By Albert Eisele - 04/23/09 05:28 PM EDT
Do we really need another biography of Sen. John McCainJohn McCainExperts warn weapons gap is shrinking between US, Russia and China McCain delivers his own foreign policy speech Republicans who vow to never back Trump MORE?
After all, nearly a dozen books were written by and about the Arizona Republican before he captured his party’s presidential nomination last year.
And there were excellent biographies published after McCain’s Straight Talk Express ran out of gas while seeking the GOP nomination in 2000, including Elizabeth Drew’s Citizen McCain (2002), Paul Alexander’s Man of the People: The Life of John McCain (2003) and Robert Timberg’s John McCain: An American Odyssey (2007). And that doesn’t count my personal favorite, Timberg’s acclaimed The Nightingale’s Song (1995), in which he chronicled the lives and careers of five fellow graduates of the U.S. Naval Academy from the Vietnam era — McCain, Bud McFarland, Oliver North, John Poindexter and Sen. Jim Webb (D-Va.).
Any of the previous books, as well as Elaine Povich’s workmanlike biography, would have become best-sellers had McCain won the election, but since he didn’t, they will serve to chronicle for future generations one of the most remarkable life stories of any contemporary American public figure, who’s obviously not ready to ride off into the western sunset.
Povich’s book, John McCain: A Biography, is one of a series of biographies commissioned by Connecticut-based Greenwood Press and designed for high school students “who need challenging yet accessible biographies” that are “fun to read.” Its 85 previous subjects range from Al Capone to Princess Diana to Yo-Yo Ma, and include President Obama, Secretary of State Hillary Rodham Clinton and House Speaker Nancy Pelosi (D-Calif.) — also by Povich.
Povich, a veteran Washington correspondent who covered Congress for Newsday and the Chicago Tribune and is now a freelance journalist, is well-qualified to tell McCain’s life story. While there isn’t much she’s able to tell us about McCain that we didn’t already know, from his nearly six years in a North Vietnamese prison to his involvement in the Keating scandal to his emergence as a leading Senate maverick, she does it in an interesting and engaging way.
Povich properly acknowledges her debt to the McCain-Salter books; to other McCain biographers like Timberg and Alexander; and to the vast body of journalistic coverage of McCain, such as The Arizona Republic’s exhaustively researched 14-part series in 2007. But she also does her homework, by interviewing McCain as well as his mother and brother; his Naval Academy classmates and former Navy comrades, including fellow Vietnam POW Orson Swindle, and former Senate colleagues and aides.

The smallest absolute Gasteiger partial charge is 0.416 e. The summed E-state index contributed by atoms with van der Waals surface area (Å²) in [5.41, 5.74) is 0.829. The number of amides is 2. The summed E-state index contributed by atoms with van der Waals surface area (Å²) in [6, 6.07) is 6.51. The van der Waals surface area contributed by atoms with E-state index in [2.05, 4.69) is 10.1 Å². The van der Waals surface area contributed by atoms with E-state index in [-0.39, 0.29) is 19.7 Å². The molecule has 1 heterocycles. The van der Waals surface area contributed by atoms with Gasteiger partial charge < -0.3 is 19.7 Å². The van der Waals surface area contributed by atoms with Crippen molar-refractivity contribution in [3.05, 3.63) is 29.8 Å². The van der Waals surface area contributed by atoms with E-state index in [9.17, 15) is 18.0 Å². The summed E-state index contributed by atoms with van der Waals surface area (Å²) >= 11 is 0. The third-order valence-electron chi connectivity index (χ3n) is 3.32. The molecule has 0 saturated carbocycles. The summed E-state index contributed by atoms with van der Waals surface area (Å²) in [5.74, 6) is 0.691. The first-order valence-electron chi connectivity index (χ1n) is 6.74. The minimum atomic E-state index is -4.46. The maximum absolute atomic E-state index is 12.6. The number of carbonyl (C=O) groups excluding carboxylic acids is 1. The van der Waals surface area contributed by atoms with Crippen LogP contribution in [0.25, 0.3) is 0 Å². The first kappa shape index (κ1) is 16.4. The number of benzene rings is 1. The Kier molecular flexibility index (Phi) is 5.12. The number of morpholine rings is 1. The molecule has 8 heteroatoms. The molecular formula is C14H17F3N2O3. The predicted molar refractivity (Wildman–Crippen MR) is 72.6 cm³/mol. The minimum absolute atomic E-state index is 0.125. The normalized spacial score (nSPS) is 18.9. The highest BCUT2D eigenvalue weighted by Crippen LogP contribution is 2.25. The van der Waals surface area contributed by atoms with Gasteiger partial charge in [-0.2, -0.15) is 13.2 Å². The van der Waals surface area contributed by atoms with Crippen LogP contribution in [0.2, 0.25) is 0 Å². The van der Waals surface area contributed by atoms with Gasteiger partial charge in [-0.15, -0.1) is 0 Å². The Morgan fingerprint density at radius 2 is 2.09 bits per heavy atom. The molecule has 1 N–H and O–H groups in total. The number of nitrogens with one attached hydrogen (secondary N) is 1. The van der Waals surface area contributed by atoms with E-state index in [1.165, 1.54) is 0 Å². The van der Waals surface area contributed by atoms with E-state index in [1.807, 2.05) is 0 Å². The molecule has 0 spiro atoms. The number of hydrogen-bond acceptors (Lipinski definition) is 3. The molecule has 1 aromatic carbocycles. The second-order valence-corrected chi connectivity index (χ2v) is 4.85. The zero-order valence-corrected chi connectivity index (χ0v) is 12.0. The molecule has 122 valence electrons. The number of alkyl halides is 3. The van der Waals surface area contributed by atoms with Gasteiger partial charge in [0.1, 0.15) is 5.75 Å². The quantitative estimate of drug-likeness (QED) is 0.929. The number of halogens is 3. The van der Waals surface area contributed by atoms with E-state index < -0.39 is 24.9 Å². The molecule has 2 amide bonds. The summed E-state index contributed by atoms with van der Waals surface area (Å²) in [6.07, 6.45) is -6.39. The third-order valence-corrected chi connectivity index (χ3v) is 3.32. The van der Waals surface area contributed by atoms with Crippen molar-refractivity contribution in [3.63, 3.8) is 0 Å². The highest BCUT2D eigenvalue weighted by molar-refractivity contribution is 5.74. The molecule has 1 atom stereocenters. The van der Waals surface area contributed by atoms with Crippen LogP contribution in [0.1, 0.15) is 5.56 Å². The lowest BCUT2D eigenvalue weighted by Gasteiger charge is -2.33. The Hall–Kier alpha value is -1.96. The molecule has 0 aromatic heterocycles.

For example, McCain’s 97-year-old mother Roberta, whose outspoken nature inspired her famous son’s penchant for telling it like it is, told Povich how McCain had to attend some 20 different schools while growing up as the son of an admiral posted to bases around the world. “He soon learned to cope in the best way he knew — with humor and with a certain tough side that dared schoolmates to cross him,” Povich writes.
And as future political rivals and others who would tangle with McCain would discover, his mother cited an early example of his temper. “Johnny was a happy child,” she said, except when he flew into occasional rages, holding his breath and turning blue until he passed out, and making wisecracks that sometimes got him into trouble.
Another important clue to understanding McCain was the influence of William Ravenel, a teacher at St. Stephen’s Episcopal High School in Alexandria, Va., where McCain’s parents enrolled him when his father was at the Pentagon. “He was one of the few people to whom I confided that I was bound for Annapolis and a Navy career,” McCain told Povich during the 2008 presidential campaign.
It was Ravenel, McCain said, who instilled in him the Episcopal honor code that remains his most important trait: “I will not lie; I will not cheat; I will not steal: I will report the student who does.” McCain told Povich that he did not fully understand the things that Ravenel was talking about until he found himself in a Vietnamese prison many years later.
“He was the one guy I wanted to see when I got out of prison,” McCain recalled. “There wasn’t anybody I felt I could talk to about it. I just wanted to see Ravenel. I wanted to tell him that I finally understood there in Hanoi what he had been trying to tell me all those years about life and what it means. I wanted to thank him and apologize for being so stupid.” But Ravenel died two years before McCain was released from prison.
There’s obviously much more to John McCain’s life story, and Povich tells it as well as any of his previous biographers, often drawing on her own reporting, as she did in her story about his victory over George W. Bush in the 2000 New Hampshire primary, when it appeared McCain was on his way to winning the GOP nomination.
It took him eight more years to do that, as it turned out, and even though he didn’t achieve his ultimate goal, John McCain remains a force to be reckoned with in the Senate and American politics, which is enough to justify yet another biography of this remarkable politician.